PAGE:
Benjamin Franklin once wrote: "In this world nothing can be said to be certain, except death and taxes." And sometimes, unfortunately, death and taxes are closely related.
You are certainly used to paying taxes during our lifetime, but you may also be taxed after you die. Moreover, it's possible for your whole estate that you leave behind to be taxed not once, but twice!
Death and taxes may be unavoidable, but there are ways to make them less burdensome to your loved ones. Thoughtful estate planning in the form of a credit-shelter trust can help alleviate those burdens.
A credit shelter trust is a type of marital deduction trust (also called a marital trust), along with the QTIP trust and the Life Estate with Power of Appointment. Any marital deduction trust is designed to make optimal use of the marital deduction provided by federal estate tax laws, which allow property passing from a decedent to a surviving spouse to be transferred tax-free.
A credit-shelter trust (also known as an A-B trust, a bypass trust, or an exemption equivalent trust) is a way for you to pass on your estate and to avoid estate taxes. Under a credit-shelter trust, your surviving heirs would not receive your property (which would then be subject to an estate tax). Instead, your heirs would receive an interest in the trust itself.
A credit shelter trust is particularly useful for spouses whose estates would exceed the exemptible amount allowed for estate taxes. By leaving property to each other in a credit shelter trust, couples avoid having the same property taxed twice. Typically, the estate would be taxed once on the death of the first spouse (who leaves the estate to the surviving spouse), and then taxed again on the death of the surviving spouse.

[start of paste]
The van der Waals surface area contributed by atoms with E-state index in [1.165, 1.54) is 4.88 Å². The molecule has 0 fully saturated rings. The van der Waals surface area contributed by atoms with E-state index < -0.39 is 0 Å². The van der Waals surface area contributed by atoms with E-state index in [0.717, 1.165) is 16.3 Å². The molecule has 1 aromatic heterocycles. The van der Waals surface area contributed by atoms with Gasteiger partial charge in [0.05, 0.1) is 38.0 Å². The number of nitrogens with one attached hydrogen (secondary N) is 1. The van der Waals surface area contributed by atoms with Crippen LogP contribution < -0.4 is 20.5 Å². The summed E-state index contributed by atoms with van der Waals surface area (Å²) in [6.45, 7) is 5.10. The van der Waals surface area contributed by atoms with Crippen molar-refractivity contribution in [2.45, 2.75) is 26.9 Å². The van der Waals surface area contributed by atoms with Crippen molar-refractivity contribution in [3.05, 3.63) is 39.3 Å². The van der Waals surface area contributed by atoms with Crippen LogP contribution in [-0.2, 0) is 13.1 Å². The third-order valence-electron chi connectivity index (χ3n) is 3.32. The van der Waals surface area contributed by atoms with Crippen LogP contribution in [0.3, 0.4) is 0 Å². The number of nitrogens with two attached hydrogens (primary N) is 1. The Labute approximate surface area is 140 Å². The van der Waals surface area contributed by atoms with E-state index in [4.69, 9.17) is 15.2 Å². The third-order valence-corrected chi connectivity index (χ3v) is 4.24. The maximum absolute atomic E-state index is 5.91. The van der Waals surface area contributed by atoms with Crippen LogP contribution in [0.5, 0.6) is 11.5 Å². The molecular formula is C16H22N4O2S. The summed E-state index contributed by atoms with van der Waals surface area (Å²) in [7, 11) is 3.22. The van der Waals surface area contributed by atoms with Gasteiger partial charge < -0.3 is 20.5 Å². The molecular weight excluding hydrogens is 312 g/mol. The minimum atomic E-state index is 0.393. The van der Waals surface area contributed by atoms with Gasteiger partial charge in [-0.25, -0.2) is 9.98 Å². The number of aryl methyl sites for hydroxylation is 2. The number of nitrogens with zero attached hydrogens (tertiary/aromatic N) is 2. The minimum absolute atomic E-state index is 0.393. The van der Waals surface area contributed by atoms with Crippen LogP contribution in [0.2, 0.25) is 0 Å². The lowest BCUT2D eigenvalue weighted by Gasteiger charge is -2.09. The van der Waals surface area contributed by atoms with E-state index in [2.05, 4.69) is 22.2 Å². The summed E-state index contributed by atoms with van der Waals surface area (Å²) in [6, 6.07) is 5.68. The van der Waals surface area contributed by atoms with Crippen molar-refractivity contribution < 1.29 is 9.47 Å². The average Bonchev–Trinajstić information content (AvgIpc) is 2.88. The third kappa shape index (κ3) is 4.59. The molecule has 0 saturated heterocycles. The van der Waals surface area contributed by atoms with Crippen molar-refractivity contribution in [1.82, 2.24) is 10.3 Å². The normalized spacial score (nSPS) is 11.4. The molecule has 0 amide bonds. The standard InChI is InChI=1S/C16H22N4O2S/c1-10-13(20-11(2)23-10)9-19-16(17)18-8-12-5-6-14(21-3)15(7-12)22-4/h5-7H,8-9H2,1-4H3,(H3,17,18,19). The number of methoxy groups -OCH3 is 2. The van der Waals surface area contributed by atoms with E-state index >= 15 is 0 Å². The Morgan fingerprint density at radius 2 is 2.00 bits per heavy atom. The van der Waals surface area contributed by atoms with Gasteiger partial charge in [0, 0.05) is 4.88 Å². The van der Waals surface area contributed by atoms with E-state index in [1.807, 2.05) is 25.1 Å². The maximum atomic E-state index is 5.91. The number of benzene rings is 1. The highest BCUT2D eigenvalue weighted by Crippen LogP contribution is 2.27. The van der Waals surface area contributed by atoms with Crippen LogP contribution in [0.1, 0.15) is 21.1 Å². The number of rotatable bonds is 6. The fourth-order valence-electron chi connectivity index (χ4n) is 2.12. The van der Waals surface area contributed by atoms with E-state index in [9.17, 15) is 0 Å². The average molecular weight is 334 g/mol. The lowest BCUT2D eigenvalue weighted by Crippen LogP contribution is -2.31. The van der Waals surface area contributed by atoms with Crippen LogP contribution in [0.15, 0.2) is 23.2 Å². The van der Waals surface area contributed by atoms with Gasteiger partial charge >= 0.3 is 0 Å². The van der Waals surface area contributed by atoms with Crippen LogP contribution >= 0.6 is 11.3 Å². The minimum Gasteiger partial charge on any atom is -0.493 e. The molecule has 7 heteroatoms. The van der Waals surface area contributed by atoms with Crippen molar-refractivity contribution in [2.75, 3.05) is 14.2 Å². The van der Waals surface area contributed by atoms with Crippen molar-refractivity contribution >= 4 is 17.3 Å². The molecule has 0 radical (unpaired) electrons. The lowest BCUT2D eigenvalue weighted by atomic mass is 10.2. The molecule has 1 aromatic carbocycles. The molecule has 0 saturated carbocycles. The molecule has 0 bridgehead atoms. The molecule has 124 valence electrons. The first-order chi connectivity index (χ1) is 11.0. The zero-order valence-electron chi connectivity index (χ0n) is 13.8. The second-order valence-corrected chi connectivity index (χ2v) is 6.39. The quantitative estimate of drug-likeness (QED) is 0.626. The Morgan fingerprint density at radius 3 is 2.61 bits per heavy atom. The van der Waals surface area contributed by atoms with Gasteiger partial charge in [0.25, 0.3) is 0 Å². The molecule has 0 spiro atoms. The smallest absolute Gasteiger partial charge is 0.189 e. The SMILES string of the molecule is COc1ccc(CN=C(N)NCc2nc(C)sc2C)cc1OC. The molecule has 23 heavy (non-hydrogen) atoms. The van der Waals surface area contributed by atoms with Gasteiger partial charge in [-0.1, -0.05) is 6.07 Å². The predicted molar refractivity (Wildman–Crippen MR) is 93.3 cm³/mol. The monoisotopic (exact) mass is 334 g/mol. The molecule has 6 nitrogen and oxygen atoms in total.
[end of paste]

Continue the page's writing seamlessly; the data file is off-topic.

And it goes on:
However, if the property were not held in a "bypass" trust at the time of the first spouse's death, the property would pass to the surviving spouse as surviving joint tenant and thus would not be subject to taxation.
Specifically, under a credit shelter / bypass trust, each spouse has a document that creates a trust to be established after the death of the first spouse. It is important that each spouse have a document naming the other spouse as the beneficiary because of the uncertainity of who will die first.
Thus, in a bypass trust, instead of joint ownership (or tenancy by the entirety), the husband and wife would divide their assets so they each have a separate "taxable" estate. This is known as an AB trust.
Under an AB trust, when the first spouse dies, the trust is split into two separate trusts: Trust A will contain the property of the first spouse to die, and Trust B will hold the property of the surviving spouse. When the first spouse dies, the property in Trust A goes to named beneficiaries.
However, the surviving spouse usually retains the right to use the property for life. When the surviving spouse dies, the property in Trust B passes to the beneficiaries.
Importantly, the Trust B property is not considered part of the second spouse’s estate for estate tax purposes. It "bypasses" the survivor's estate at his or her death. Even though the assets in the bypass trust are "taxed" for estate tax purposes at the first spouse's death, no tax is due because of that spouse's exemption. And if the first spouse had an estate whose value exceeds the exemption amount, the surplus may be left to the surviving spouse tax-free under the marital deduction.
If you live in Michigan and need experienced estate planning help, contact Michael Einheuser for a free consultation. Michael helps families in Bingham Farms, Troy, Farmington Hills, Rochester Hills, Southfield, West Bloomfield Township, Bloomfield Township, and the surrounding Michigan areas.
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